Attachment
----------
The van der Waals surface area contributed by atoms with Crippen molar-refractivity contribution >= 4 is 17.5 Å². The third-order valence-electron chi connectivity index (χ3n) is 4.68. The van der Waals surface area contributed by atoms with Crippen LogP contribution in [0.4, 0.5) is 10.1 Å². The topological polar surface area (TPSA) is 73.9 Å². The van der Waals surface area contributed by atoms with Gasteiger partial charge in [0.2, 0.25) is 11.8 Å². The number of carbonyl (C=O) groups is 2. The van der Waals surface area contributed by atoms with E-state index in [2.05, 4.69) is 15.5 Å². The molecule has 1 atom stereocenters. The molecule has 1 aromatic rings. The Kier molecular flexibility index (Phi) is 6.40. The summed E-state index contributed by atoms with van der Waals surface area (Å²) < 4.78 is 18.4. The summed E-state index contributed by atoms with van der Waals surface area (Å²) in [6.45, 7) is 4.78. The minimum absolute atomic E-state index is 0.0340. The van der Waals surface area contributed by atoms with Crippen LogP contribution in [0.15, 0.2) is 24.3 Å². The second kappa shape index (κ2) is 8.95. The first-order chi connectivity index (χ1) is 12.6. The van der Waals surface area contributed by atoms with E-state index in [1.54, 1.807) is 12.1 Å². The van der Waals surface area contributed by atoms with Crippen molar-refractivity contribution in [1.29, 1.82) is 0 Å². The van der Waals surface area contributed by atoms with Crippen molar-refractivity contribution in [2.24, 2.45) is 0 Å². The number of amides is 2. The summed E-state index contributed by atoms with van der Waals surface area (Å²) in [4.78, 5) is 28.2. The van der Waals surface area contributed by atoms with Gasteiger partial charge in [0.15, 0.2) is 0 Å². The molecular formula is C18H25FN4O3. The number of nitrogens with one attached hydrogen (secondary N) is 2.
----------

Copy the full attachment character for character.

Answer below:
The van der Waals surface area contributed by atoms with Crippen molar-refractivity contribution >= 4 is 17.5 Å². The third-order valence-electron chi connectivity index (χ3n) is 4.68. The van der Waals surface area contributed by atoms with Crippen LogP contribution in [0.4, 0.5) is 10.1 Å². The topological polar surface area (TPSA) is 73.9 Å². The van der Waals surface area contributed by atoms with Gasteiger partial charge in [0.2, 0.25) is 11.8 Å². The number of carbonyl (C=O) groups is 2. The van der Waals surface area contributed by atoms with E-state index in [2.05, 4.69) is 15.5 Å². The molecule has 1 atom stereocenters. The molecule has 1 aromatic rings. The Kier molecular flexibility index (Phi) is 6.40. The summed E-state index contributed by atoms with van der Waals surface area (Å²) < 4.78 is 18.4. The summed E-state index contributed by atoms with van der Waals surface area (Å²) in [6.45, 7) is 4.78. The minimum absolute atomic E-state index is 0.0340. The van der Waals surface area contributed by atoms with Crippen LogP contribution in [0.15, 0.2) is 24.3 Å². The second kappa shape index (κ2) is 8.95. The first-order chi connectivity index (χ1) is 12.6. The van der Waals surface area contributed by atoms with E-state index in [1.54, 1.807) is 12.1 Å². The van der Waals surface area contributed by atoms with Crippen molar-refractivity contribution in [1.29, 1.82) is 0 Å². The van der Waals surface area contributed by atoms with Crippen molar-refractivity contribution in [2.24, 2.45) is 0 Å². The number of amides is 2. The summed E-state index contributed by atoms with van der Waals surface area (Å²) in [4.78, 5) is 28.2. The van der Waals surface area contributed by atoms with Gasteiger partial charge in [0.15, 0.2) is 0 Å². The molecular formula is C18H25FN4O3. The number of nitrogens with one attached hydrogen (secondary N) is 2.